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Moor Hall Primary School

Moor Hall Primary School

A growing school with a big heart

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Statement of Intent


At Moor Hall we believe that knowledge and understanding of beliefs (both our own beliefs and those of others) is key to being a responsible, healthy, achieving and confident member of society.

The teaching and learning of RE gives opportunities for pupils to learn about religious beliefs as well as reflect on their own beliefs.

We believe that RE promotes the spiritual, moral, cultural and mental development of our pupils and prepares them for the opportunities, responsibilities and experiences of adult life. We strongly believe that all children have the right to practice their own religion (UNCRC Article 30) and have the right to give their own opinion, and for it to be listened to (UNCRC Article 12).


At Moor Hall, we believe in empowering our pupils by giving them knowledge and understanding of different religious beliefs in order to develop empathy, tolerance and mutual respect. We give pupils the opportunity to express their own opinions and beliefs about religious, spiritual, social and moral stimuli so that they can go on to be confident and responsible members of our diverse local and global community.

All pupils are entitled to access the RE curriculum at Moor Hall. Parents have the right to withdraw their child from this curriculum area. 


The RE curriculum at Moor Hall follows the Birmingham Agreed Syllabus. Across each phase (KS1, LKS2 and UKS2) pupils explore all of the 24 dispositions set out in the Syllabus through learning about religion as well as learning from religion. 


RE is taught in units; each class will focus on 2 dispositions each half term. The curriculum is designed so that each of the dispositions is revisited at a deeper level in higher year groups. As our school community is majority Christian, this is reflected in our RE curriculum. Other world religions, reflecting our school community, local and the wider communities, are introduced through learning about different religious beliefs in the context of the dispositions. Each year group also has a focused unit on one of the 6 main world religions (Christianity, Islam, Sikhism, Hinduism, Judaism, Buddhism) with opportunities to either visit a place of worship or speak to someone from that religious tradition.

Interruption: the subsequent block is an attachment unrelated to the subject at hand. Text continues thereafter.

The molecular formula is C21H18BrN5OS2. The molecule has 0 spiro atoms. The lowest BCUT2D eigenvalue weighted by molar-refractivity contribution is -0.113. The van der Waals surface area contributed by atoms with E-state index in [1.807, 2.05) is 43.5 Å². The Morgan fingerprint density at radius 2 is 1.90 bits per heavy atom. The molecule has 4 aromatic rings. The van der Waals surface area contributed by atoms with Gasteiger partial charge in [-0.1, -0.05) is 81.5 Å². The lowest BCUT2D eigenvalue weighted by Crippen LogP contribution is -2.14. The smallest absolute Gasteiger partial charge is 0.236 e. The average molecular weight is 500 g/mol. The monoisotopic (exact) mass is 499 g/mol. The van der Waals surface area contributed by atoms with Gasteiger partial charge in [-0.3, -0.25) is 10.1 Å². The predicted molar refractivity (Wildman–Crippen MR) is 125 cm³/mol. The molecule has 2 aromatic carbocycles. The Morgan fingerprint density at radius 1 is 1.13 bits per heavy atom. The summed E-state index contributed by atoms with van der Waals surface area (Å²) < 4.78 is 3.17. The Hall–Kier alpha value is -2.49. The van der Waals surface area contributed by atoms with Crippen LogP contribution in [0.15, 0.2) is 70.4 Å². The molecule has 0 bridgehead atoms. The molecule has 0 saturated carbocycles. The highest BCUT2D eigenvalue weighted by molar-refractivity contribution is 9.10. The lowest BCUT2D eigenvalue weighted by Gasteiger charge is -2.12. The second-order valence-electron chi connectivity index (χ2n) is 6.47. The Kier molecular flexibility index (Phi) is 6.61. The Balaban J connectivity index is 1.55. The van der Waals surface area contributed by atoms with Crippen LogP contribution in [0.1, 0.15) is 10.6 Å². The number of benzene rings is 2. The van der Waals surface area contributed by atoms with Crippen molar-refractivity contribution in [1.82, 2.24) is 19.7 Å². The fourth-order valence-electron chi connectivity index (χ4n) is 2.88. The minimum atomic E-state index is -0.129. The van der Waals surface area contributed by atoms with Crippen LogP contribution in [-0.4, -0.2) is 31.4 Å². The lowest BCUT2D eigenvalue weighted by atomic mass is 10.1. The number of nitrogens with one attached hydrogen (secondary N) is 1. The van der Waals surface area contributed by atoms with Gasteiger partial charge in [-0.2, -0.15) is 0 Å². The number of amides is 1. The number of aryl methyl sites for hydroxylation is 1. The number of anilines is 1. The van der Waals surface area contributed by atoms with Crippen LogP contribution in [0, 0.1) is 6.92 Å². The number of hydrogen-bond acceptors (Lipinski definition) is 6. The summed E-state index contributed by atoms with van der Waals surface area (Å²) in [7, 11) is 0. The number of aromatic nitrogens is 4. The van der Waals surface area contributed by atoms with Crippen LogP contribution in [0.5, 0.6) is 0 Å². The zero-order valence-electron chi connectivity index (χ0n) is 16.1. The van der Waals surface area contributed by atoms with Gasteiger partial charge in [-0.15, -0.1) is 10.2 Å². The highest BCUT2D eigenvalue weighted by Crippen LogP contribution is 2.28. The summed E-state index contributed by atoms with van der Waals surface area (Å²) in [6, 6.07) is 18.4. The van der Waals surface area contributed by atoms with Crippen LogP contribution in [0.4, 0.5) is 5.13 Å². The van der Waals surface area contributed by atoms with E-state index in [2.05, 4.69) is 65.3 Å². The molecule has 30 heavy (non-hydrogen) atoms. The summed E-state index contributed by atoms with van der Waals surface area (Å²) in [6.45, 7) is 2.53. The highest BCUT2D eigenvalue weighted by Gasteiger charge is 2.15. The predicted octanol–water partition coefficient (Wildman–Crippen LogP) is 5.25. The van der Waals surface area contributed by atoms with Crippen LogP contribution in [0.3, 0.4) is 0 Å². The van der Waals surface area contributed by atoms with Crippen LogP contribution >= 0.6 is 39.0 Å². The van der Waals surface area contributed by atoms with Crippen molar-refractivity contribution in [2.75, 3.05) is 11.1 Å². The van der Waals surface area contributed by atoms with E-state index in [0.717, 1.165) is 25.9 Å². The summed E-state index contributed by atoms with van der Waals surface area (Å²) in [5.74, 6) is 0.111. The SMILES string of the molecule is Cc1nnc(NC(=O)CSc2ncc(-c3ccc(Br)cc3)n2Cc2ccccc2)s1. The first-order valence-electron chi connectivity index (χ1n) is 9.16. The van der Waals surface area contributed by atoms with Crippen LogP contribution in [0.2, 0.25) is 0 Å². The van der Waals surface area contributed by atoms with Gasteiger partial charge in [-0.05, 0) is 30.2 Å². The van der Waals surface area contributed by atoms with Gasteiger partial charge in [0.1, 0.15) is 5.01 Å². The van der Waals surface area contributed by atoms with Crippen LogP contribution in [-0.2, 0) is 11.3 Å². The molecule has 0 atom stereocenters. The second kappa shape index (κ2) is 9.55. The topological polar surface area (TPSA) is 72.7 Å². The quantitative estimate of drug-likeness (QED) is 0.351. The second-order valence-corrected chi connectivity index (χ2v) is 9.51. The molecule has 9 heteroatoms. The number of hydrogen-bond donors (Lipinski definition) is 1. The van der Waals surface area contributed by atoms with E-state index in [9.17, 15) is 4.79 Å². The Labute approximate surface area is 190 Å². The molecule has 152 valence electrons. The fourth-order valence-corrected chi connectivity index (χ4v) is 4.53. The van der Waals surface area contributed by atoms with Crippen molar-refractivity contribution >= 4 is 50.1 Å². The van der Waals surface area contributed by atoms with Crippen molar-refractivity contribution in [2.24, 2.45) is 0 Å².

Through their RE learning, pupils also engage in communities of enquiry through the Philosophy 4 Children (P4C) approach. A stimulus is taken from an RE unit or the wider curriculum and teachers facilitate a philosophical enquiry, giving pupils the opportunity to form their own questions inspired by the philosophical concepts relating to the stimulus. Pupils then engage in an enquiry, developing their thinking skills, expressing their opinions, learning to be caring, creative, critical and collaborative. P4C is introduced from EYFS. 


The curriculum provides the opportunity to: 

  • Listen to the opinions of others in a caring way 

  • Consider personal attitudes and beliefs, deepening feelings 

  • Be collaborative in answering moral and philosophical questions 

  • Develop questioning skills and critical thinking 

  • Develop an understanding of moral issues 


British Values are an integral part of the RE curriculum. Pupils explore religious beliefs and the impact of those beliefs on followers of that religious tradition. They then make connections to their own life experience and understanding of the world, reflecting on their personal beliefs. These skills promote individual opinions, tolerance and mutual respect of the opinions and beliefs of others and an appreciation of democracy and the rule of law. 



RE is assessed against our skills ladder, with key indicator skills in each phase.  


RE Curriculum Overview